Wednesday, October 29, 2008

Not Like Us

I did not know much about Halloween until I was about 10 years of age. When I was an elementary school student in the 1970's, All Hallows' Even (as it was originally known in Europe) was still a distinctly American event, something seen more on foreign T.V. programs and the Hollywood movies of that day rather than a real, honest to goodness festivity actually taking place all over the country.

Trick or treating, the practice of donning Halloween costumes, and the imagery and symbolism of the macabre, dark magic and mythical monsters that are all part of the Halloween experience were not yet a part of the cultural milieu then and even today I am bemused, if not a bit surprised, at the speed and openness with which we Filipinos, as a people, have accepted, assimilated and even capitalized on this piece of largely American pop culture.

In the Lianga of my childhood, both the young and the old did not need the Halloween myth to enliven the celebration of All Soul's Day and the festivities for the dead. The area's rich, rural and provincial culture abounded in stories and legends dealing with death and the supernatural. In fact, the blending of many old, animistic, pagan beliefs with traditional Roman Catholicism provided a rich fount of myth and folklore that conjured up worlds, including our own, peopled by spirits, monsters, dwarfs, enchanted beings and other otherworldly creatures far more scarier and believable than the classical and often "cartoonish" witches, ghosts, goblins and Frankenstein's monsters of the Halloween myth.

The wak-wak, or local variety of the asuang or Filipino ghoul was the perennial terror of children and even the not so young. It was said to change form at will and was the bane of pregnant women and nursing mothers since it craved for the flesh of fetuses and newly born babies. At other times it was supposed to hunt the cemeteries to dig up and feast on the livers and hearts of newly buried bodies.

The mantianak also haunted the imaginations of those who inhabited the forested areas. Looking and sounding like an abandoned baby in swaddling clothes, it lured its unsuspecting victim near it and then sinks its teeth in for a meal of fresh blood. The kapre or the tall, dark-skinned, bearded and pipe smoking tree demon was also much feared especially by those who dared to harm or indiscriminately cut down the trees that were their supposedly favorite abodes.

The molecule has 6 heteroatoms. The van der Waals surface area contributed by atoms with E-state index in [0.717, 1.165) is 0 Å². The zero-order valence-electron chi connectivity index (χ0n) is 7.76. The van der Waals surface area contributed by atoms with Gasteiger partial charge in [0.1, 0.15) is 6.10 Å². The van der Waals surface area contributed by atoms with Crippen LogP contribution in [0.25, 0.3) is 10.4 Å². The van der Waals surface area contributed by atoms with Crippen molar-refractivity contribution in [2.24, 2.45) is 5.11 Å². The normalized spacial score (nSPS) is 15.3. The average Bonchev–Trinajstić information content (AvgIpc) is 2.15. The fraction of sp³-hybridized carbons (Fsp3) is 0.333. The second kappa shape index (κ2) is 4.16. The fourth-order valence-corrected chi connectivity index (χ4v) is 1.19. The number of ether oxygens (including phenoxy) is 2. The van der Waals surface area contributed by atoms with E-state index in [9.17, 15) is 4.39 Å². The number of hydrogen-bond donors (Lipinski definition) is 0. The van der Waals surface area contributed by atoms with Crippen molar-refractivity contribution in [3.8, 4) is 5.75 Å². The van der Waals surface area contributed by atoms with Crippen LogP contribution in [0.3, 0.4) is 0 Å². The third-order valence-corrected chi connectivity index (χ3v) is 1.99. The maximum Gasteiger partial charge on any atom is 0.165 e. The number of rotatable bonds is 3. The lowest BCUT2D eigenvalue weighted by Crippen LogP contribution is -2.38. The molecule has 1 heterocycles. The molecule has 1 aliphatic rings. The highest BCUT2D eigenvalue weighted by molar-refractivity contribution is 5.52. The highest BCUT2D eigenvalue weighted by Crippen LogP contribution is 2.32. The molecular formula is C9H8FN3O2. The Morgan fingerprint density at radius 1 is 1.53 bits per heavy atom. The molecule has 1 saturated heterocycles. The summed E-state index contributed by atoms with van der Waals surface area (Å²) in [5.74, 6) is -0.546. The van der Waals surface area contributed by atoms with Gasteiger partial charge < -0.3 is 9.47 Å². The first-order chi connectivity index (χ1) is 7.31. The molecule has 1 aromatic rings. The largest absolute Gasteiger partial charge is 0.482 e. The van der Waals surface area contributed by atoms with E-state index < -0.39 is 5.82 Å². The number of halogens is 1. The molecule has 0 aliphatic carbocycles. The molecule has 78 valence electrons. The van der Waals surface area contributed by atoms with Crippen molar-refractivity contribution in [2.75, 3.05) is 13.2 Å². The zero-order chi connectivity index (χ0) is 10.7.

Then there were the tales about the dwendes or dwarfs, sprites and other small people that supposedly live underground or cohabit old houses with humans. Some are benevolent, helpful creatures of sunny dispositions while others are horrid, malevolent entities that can bring down on humans the strangest of serious maladies and the most painful of lingering deaths.

Engkantos or essentially the local version of fairies also occupy a sizable niche in the lore of the supernatural. Described as exceedingly fair and beautiful by the rare, few individuals who have been allowed to cast eyes upon them, they can also be both favorably disposed to humans or coldly antagonistic towards them. Old, wizened folks tell tales of whole islands, mountains and forests inhabited by these enchanted beings, the winding streets, tall houses and bustling centers of their cities appearing to human eyes as nothing more than the usual panoramas and vistas of unspoiled, pristine wilderness.

This rich heritage of local folklore and belief systems in the unseen, the paranormal and the supernatural remains strong among Lianga's rural folk to this very day and I have been often astonished at how much hold they still have on the popular imagination and how much influence they have on the way local residents view death, dying, the supernatural and the afterlife. The belief, for example in the barang or kulam (an evil hex or spell cast by a witch or sorcerer to cause illness or death on an unfortunate victim) still predominates and the mananambal or albularyo (the herbal or witch doctor) remains a fixture in many communities.

"Beware of those who are not like us," the old folks use to warn us when we were kids on many of those dark, windy nights long ago. "We are not the only of God's creatures and there are many of those He made who are not men who resent us deeply because God loves us more than any of them. Be respectful of them and their kind. But when you have to fight them then do not be paralyzed by fear. Be strong in your faith in Him who is the Creator of us all and you will ultimately overcome."

That is easily said but every time the feast for the dead comes around in Lianga and I have to travel its dark, forested, country roads at night either on wheels or on foot, my imagination often runs riot with the vaguely disturbing, often scary images, sounds, smells and intimations of things that seem to flit in and out of consciousness. Is that dark outline out there that of the terrifying kapre? Was that swishing sound overhead and that muted screech coming from the passing of the fearsome wakwak? Are those glowing, flickering lights in the distance the innocent dance of fireflies or the mischievous antics of dwarfs and restless spirits? It could even the dreaded santilmo (derived from St. Elmo's fire, a form of lightning) that is supposed to be the soul of a person who had committed suicide or had been murdered and is eager to wreck vengeance on innocent passers-by.

An unreasonable, gripping terror would take hold of me and I would step on the accelerator or lengthen my stride and try to hurry on home as fast as I can. Gone would be my pretense at rationality and my nonchalant dismissal of things unseen, unproven and untested scientifically.

I am again the small child fleeing from the unseen and the unknown. And from those who are, from our perspective and to their eternal misfortune, "not like us."


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